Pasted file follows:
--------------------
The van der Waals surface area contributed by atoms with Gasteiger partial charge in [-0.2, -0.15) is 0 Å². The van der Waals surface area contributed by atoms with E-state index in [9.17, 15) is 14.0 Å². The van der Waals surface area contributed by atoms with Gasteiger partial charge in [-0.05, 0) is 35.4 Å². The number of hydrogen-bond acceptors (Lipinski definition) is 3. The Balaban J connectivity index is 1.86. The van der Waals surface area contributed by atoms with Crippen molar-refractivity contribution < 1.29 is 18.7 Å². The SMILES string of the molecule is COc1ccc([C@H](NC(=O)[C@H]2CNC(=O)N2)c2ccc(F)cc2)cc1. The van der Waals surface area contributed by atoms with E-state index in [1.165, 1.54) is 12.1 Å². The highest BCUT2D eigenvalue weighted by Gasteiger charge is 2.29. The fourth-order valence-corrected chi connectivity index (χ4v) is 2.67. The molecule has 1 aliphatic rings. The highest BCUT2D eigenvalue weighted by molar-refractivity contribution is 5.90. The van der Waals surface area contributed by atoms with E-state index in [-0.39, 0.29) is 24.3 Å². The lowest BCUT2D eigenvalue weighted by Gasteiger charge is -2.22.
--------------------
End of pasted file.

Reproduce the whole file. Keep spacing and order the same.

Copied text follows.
The van der Waals surface area contributed by atoms with Gasteiger partial charge in [-0.2, -0.15) is 0 Å². The van der Waals surface area contributed by atoms with E-state index in [9.17, 15) is 14.0 Å². The van der Waals surface area contributed by atoms with Gasteiger partial charge in [-0.05, 0) is 35.4 Å². The number of hydrogen-bond acceptors (Lipinski definition) is 3. The Balaban J connectivity index is 1.86. The van der Waals surface area contributed by atoms with Crippen molar-refractivity contribution < 1.29 is 18.7 Å². The SMILES string of the molecule is COc1ccc([C@H](NC(=O)[C@H]2CNC(=O)N2)c2ccc(F)cc2)cc1. The van der Waals surface area contributed by atoms with E-state index in [1.165, 1.54) is 12.1 Å². The highest BCUT2D eigenvalue weighted by Gasteiger charge is 2.29. The fourth-order valence-corrected chi connectivity index (χ4v) is 2.67. The molecule has 1 aliphatic rings. The highest BCUT2D eigenvalue weighted by molar-refractivity contribution is 5.90. The van der Waals surface area contributed by atoms with E-state index in [-0.39, 0.29) is 24.3 Å². The lowest BCUT2D eigenvalue weighted by Gasteiger charge is -2.22.